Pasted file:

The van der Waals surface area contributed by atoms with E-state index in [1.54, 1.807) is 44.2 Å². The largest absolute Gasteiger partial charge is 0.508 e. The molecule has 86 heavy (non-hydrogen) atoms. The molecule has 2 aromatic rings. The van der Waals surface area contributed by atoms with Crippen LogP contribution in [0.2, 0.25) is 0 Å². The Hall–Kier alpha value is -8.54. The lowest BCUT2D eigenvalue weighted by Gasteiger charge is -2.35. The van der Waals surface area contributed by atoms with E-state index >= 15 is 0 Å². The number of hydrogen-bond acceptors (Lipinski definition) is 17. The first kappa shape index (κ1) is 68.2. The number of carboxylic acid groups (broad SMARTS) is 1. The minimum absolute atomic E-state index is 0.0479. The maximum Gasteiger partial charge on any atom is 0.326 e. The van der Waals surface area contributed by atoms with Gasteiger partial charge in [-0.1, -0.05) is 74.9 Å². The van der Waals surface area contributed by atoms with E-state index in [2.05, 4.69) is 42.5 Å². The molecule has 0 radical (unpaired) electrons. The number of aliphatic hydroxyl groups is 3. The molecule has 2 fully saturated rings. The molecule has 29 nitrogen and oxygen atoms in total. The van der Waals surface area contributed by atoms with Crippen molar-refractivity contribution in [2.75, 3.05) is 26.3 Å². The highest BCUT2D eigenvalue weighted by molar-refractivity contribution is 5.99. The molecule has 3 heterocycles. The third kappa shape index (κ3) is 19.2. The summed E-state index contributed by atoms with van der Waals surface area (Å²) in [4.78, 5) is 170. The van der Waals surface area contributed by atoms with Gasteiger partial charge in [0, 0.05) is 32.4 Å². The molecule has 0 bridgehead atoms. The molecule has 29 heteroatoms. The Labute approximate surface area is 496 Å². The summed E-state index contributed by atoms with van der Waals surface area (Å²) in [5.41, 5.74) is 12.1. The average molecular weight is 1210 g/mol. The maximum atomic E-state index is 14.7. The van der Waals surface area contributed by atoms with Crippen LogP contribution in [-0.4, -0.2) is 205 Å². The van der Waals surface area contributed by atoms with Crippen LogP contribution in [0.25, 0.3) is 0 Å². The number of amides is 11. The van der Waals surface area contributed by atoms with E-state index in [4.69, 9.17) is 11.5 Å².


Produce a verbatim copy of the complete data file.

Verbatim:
The van der Waals surface area contributed by atoms with E-state index in [1.54, 1.807) is 44.2 Å². The largest absolute Gasteiger partial charge is 0.508 e. The molecule has 86 heavy (non-hydrogen) atoms. The molecule has 2 aromatic rings. The van der Waals surface area contributed by atoms with Crippen LogP contribution in [0.2, 0.25) is 0 Å². The Hall–Kier alpha value is -8.54. The lowest BCUT2D eigenvalue weighted by Gasteiger charge is -2.35. The van der Waals surface area contributed by atoms with E-state index >= 15 is 0 Å². The number of hydrogen-bond acceptors (Lipinski definition) is 17. The first kappa shape index (κ1) is 68.2. The number of carboxylic acid groups (broad SMARTS) is 1. The minimum absolute atomic E-state index is 0.0479. The maximum Gasteiger partial charge on any atom is 0.326 e. The van der Waals surface area contributed by atoms with Gasteiger partial charge in [-0.1, -0.05) is 74.9 Å². The van der Waals surface area contributed by atoms with E-state index in [2.05, 4.69) is 42.5 Å². The molecule has 0 radical (unpaired) electrons. The number of aliphatic hydroxyl groups is 3. The molecule has 2 fully saturated rings. The molecule has 29 nitrogen and oxygen atoms in total. The van der Waals surface area contributed by atoms with Crippen molar-refractivity contribution in [2.75, 3.05) is 26.3 Å². The highest BCUT2D eigenvalue weighted by molar-refractivity contribution is 5.99. The molecule has 3 heterocycles. The third kappa shape index (κ3) is 19.2. The summed E-state index contributed by atoms with van der Waals surface area (Å²) in [4.78, 5) is 170. The van der Waals surface area contributed by atoms with Gasteiger partial charge in [0, 0.05) is 32.4 Å². The molecule has 0 bridgehead atoms. The molecule has 29 heteroatoms. The Labute approximate surface area is 496 Å². The summed E-state index contributed by atoms with van der Waals surface area (Å²) in [5.41, 5.74) is 12.1. The average molecular weight is 1210 g/mol. The maximum atomic E-state index is 14.7. The van der Waals surface area contributed by atoms with Crippen LogP contribution in [-0.4, -0.2) is 205 Å². The van der Waals surface area contributed by atoms with Crippen LogP contribution in [0.25, 0.3) is 0 Å². The number of amides is 11. The van der Waals surface area contributed by atoms with E-state index in [4.69, 9.17) is 11.5 Å².